8. Since its inception, the Crusade has contributed more than $22 million to the University of Louisville and the University of Louisville Hospital.
9. The Crusade is one of those wonderful community organizations that does so much for the children of the community and through their support of the University of Louisville allows us to also contribute to the quality of life of young people in our community.
10. I could go on and on about the Crusade. My memories – the early days; Randy Atcher, “Cactus” Tom Brooks, and all the others who have been part of the Crusade.
11. The leadership of the Crusade is the Who’s Who in our community, Jim Walton, Phyllis Knight, Bud Harbsmeier, Rebecca Jackson – former UofL Trustee and now a member of the UofL Foundation, and current director, Dawn Lee, a UofL grad. I would say we are pretty proud of Dawn. Dawn, would you and others from the Crusade come forward to receive the President’s Medal?
12. Our second presentation this evening is the individual presentation. It is being awarded to Sandy Metts Snowden. I first met Sandy about 35 years ago when I was recruited to come home the first time from teaching in New Orleans to join the Brown Administration. Sandy has been a friend to me, a supporter, a mentor, sometimes a critic, but that’s okay, over those 35 years.
13. Sandy was on the Board of Trustees of the University of Louisville at a time that, out of desperation, I was hired into my current position.
14. Sandy was an amazing Trustee – supportive and strong, not afraid to take stands or afraid to speak out. I will never forget that when we presented the business plan for the development of the Shelby Campus, Sandy was one of the Trustees who stepped forward to say that a much stronger plan should and could be developed – a plan that would ensure the long-term viability not only of that project, but provide ongoing financial support for the University of Louisville over time.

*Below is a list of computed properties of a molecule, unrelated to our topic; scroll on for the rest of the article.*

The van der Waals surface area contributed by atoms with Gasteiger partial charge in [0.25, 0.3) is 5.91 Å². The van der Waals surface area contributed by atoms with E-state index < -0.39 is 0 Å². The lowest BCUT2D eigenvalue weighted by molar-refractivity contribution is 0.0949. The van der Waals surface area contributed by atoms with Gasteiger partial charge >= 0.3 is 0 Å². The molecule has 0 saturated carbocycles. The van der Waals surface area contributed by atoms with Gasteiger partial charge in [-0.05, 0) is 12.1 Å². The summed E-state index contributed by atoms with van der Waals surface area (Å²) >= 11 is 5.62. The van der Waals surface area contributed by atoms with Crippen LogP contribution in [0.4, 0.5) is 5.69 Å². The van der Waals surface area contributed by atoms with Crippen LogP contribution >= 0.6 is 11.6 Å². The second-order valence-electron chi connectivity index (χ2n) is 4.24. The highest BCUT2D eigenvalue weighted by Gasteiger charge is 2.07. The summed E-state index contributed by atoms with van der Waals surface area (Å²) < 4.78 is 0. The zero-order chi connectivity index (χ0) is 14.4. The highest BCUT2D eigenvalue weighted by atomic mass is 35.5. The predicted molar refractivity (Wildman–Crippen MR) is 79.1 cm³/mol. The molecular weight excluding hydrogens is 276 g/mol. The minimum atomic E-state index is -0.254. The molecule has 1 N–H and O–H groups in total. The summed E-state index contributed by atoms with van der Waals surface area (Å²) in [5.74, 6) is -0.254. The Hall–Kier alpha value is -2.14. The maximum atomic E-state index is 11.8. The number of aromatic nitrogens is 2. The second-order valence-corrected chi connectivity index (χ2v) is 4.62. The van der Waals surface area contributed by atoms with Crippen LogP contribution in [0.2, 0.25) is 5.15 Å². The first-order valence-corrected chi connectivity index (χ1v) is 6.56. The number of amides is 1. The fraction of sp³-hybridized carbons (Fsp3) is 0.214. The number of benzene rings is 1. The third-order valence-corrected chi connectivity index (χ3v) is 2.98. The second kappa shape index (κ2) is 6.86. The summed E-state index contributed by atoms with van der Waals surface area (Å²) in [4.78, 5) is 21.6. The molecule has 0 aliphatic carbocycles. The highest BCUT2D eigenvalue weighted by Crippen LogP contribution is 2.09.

15. Sandy has not only served on the University of Louisville Board of Trustees, but the Kosair Charities Advisory Board, the University Medical Center Board of Director, the Louisville Medical Center Development Corporation, and Sandy was Chair of the Real Estate Committee. Sandy served on the Metropolitan Sewer District, Nucleus, Republic Bank and Trust.
16. One of Sandy’s greatest contributions has been her advocacy on behalf of autistic children. She has made people in this community aware of the alarming increasing rate of children who are diagnosed with this illness.
17. Sandy has worked hard as an advocate on behalf of funding for autism research, education and clinical programs. She was the leader in pushing the University of Louisville to develop a comprehensive autism center that exists today under the leadership of Dr. Greg Barnes, who is with us tonight, on the Kosair Charities Campus.
18. Sandy led a team to the University of North Carolina-Chapel Hill to better understand the program that they had and what we could do at UofL. ACC. In April 2011, when we announced the University of Louisville Autism Center at the Kosair Charities Campus, we named the lobby at the Autism Center for Sandy Metts.
19. At that time, I indicated that Sandy Metts has never allowed us to falter or fail in our efforts to create the University of Louisville Autism Center.
20. It is our pleasure to honor Sandy Metts with the University of Louisville President’s Medal.